At the bottom of a years-old post about the MRA’s vacant properties, a commenter said they had more information. Edwards was the man behind the landscaping contractor POWER, LLC, the commenter said.
If Edwards was claiming contracts for himself, the evidence may have been in plain sight all along. In 2001, Edwards set up a limited liability company called P.O.W.E.R., LLC, for “People Operating and Working for Economic Development, public records show.”
Van Tubergen said the city’s investigation seems to have moved at light speed after that disclosure.
On April 28 of this year, Van Tubergen dashed off an email to the inspector general to tell her about Edwards’ link to P.O.W.E.R., LLC. The MRA fired him the next month.
In a statement, the MRA said that it was investigating Edwards’ relationship to its longtime contractor POWER, LLC. The authority says it had policies in place against self-dealing.
“Under MRA’s Code of Ethics and Conflict of Interest policy, Mr. Edwards was required to disclose any interests he may have had with any vendor of Midtown. He neither notified MRA nor was he authorized to run an outside business,” the authority said.
Over the past five years, the MRA said, it paid $4.2 million to Cortez Landscaping and POWER, LLC.
The woman listed as Cortez Landscaping’s owner in MRA records did not respond to Houston Landing messages seeking comment, and the company did not respond to an email request for comment beyond saying that it had parted with the MRA “years ago.”
A letter sent to the address for POWER, LLC listed on authority records went to a post office box used by former state Rep. Garnet Coleman. It did not produce a response.
Edwards used to serve as chief of staff for Coleman, who authored the legislation enabling the creation of the authority and used to serve on its board. Coleman said he never received mail for POWER, LLC.
“I never gave him permission to use that P.O. box,” Coleman said. “I don’t know why he used it. I’m chagrined that he did use it.”
Van Tubergen’s ‘vindication’
The entirety of what is publicly known about Curtis’ investigation is contained in a short Oct. 3 letter.
“After careful review of all evidence gathered OIG sustains your complaint that Mr. Todd Edwards used his position at Midtown Redevelopment Authority inappropriately,” she wrote to Van Tubergen. “OIG found he used it to benefit himself and the owner of Cortez Landscaping.”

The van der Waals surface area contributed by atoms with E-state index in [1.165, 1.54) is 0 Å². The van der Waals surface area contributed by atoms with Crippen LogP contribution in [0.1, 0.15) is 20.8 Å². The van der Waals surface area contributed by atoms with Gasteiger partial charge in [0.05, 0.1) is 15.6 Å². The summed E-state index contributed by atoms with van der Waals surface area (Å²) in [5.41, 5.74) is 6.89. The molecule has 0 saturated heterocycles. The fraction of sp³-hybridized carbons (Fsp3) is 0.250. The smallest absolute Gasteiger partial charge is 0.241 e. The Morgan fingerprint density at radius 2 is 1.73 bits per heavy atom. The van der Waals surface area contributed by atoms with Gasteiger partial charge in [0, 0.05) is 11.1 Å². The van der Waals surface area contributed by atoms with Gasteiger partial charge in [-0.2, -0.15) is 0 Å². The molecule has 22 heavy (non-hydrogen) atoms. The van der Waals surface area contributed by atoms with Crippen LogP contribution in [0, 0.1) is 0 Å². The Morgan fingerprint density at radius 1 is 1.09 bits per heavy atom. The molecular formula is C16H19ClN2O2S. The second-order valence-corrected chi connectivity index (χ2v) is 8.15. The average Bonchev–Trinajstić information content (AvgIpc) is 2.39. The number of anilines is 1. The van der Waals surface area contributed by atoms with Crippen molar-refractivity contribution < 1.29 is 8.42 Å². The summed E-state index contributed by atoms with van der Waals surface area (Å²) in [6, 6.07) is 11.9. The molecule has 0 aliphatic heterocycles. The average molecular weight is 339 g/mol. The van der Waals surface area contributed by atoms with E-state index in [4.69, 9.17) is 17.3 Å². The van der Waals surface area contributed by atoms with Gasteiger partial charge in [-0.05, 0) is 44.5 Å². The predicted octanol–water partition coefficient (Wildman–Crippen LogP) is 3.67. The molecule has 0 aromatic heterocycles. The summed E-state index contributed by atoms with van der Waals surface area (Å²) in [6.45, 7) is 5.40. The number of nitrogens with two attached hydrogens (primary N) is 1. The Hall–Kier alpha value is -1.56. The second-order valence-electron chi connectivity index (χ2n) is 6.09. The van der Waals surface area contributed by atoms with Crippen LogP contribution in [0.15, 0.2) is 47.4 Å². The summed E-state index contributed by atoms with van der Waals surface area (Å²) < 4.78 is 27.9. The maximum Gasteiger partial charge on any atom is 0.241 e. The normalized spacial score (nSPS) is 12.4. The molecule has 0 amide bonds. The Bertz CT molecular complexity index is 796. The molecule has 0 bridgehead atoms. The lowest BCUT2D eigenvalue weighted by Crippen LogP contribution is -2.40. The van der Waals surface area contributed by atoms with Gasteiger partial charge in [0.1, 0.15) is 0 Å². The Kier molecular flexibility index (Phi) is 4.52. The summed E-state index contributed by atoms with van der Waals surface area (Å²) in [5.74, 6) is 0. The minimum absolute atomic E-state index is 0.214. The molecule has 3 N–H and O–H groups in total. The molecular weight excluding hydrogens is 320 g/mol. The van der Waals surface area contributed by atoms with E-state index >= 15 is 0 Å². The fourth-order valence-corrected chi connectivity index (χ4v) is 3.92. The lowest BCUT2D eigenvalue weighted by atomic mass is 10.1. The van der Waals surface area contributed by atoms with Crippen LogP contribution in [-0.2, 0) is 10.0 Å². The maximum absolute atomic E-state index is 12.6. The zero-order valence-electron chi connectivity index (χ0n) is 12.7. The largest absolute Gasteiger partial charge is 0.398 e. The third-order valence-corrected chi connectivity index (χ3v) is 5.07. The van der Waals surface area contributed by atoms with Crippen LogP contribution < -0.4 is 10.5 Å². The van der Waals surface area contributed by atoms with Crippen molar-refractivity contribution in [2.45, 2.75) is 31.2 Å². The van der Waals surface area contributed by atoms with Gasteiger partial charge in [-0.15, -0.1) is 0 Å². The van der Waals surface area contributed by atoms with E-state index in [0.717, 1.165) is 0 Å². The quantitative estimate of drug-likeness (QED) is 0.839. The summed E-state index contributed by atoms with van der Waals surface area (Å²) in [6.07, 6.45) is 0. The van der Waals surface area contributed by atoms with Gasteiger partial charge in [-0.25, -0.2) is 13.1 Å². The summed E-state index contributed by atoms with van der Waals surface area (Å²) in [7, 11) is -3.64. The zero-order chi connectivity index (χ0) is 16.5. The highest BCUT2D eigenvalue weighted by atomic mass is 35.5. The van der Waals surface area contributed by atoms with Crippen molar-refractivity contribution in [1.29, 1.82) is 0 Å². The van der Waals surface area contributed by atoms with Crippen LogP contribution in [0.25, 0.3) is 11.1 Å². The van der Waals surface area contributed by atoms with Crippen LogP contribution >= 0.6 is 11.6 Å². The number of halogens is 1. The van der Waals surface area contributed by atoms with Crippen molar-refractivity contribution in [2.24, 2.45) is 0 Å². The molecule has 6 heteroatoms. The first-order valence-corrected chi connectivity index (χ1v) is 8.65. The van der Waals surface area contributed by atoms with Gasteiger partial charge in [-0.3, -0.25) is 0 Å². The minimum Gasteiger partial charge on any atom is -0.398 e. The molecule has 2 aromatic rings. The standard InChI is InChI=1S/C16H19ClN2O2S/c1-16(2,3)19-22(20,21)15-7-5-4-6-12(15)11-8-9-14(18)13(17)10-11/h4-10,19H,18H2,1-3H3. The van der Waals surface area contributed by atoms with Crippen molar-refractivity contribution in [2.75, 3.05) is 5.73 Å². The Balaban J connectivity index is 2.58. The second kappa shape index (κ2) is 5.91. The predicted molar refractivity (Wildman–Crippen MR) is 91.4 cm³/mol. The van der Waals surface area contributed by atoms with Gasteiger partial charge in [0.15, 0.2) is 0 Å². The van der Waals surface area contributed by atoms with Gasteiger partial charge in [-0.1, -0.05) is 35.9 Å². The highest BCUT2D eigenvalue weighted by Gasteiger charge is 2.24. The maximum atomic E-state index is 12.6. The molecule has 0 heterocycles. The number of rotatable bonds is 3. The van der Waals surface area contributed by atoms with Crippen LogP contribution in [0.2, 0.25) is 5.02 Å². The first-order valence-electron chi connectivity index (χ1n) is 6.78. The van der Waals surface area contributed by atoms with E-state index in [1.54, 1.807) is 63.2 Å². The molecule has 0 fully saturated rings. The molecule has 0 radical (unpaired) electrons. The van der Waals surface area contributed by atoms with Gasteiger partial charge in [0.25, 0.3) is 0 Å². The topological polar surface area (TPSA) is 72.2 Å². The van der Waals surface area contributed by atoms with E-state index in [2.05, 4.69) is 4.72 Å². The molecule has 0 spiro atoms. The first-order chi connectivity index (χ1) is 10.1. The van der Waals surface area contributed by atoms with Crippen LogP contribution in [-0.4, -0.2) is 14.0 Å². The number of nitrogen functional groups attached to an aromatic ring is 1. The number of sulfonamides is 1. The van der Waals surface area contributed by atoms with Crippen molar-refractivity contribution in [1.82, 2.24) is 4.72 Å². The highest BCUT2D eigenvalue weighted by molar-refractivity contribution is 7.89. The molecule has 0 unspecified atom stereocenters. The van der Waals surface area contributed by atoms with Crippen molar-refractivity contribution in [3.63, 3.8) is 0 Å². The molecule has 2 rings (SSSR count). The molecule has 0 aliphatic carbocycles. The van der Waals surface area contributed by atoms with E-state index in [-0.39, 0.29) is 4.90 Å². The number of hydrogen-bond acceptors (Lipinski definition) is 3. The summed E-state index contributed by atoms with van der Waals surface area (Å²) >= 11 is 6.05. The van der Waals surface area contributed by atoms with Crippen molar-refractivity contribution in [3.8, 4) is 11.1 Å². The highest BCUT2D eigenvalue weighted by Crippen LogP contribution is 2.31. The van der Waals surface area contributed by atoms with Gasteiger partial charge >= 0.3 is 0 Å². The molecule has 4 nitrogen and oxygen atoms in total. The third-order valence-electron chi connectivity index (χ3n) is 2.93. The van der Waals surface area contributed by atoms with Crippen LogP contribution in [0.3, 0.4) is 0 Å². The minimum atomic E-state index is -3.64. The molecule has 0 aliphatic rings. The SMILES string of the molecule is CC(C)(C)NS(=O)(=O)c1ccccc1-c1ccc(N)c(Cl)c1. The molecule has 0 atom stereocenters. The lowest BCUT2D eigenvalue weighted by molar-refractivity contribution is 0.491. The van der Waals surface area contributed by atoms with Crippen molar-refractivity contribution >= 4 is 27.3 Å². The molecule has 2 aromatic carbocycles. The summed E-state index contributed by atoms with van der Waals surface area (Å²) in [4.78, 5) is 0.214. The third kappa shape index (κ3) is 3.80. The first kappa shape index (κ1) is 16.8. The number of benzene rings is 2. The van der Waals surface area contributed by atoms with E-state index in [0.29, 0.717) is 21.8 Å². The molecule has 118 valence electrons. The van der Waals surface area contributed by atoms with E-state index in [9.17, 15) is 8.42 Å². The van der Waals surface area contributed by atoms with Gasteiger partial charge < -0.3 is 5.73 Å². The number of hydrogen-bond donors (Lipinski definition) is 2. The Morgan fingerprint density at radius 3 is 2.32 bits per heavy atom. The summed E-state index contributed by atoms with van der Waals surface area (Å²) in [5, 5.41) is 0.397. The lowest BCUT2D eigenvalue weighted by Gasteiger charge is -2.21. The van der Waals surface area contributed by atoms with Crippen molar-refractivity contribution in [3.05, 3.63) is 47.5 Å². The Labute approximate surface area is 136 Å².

Curtis gave no hint about the extent of the alleged misdeeds or whether she referred her probe to law enforcement. Still, the letter satisfied Van Tubergen.
The city declined to make Curtis available for an interview or release a copy of her report. In a letter to Texas Attorney General Ken Paxton’s office, the city said that releasing the report would violate attorney-client privilege and “the privacy of the individuals who cooperated with the investigation.”
Even Matt Thibodeaux, the MRA’s executive director, said in an Oct. 24 statement that he had not been given a copy of the city’s findings despite working “closely and transparently” with the inspector general.
With the closing of the city probe, the MRA says it has reopened an internal investigation.
“MRA is currently investigating all aspects of this matter including whether and to what extent MRA funds were lost due to Mr. Edwards’ actions,” the agency said in a statement. “MRA takes its role as a steward of public funds with the utmost seriousness. This includes a commitment to pursuing appropriate legal remedies to recoup misused public funds.”
At an Oct. 26 board meeting, several board members declined comment before going into a private, 70-minute executive session to discuss what were described as “personnel policies and related matters.”
The week after the board meeting, Van Tubergen drove around Third Ward passing empty lots. Some authority properties still had trash and tires. At least 18 of the authority’s lots have been the subject of 311 complaints about weeds and trash since the start of last year, according to city records.
Van Tubergen also parked his truck at a construction site for a 135-unit senior apartment complex on Gray Street.
The development is possible because the MRA donated $5 million worth of land. It’s the kind of project the authority should have been supporting all along, Van Tubergen said, but he worries that rising interest rates will make new projects impractical for years to come.
“They need to build affordable housing,” he said. “They’ve kind of missed that window of opportunity.”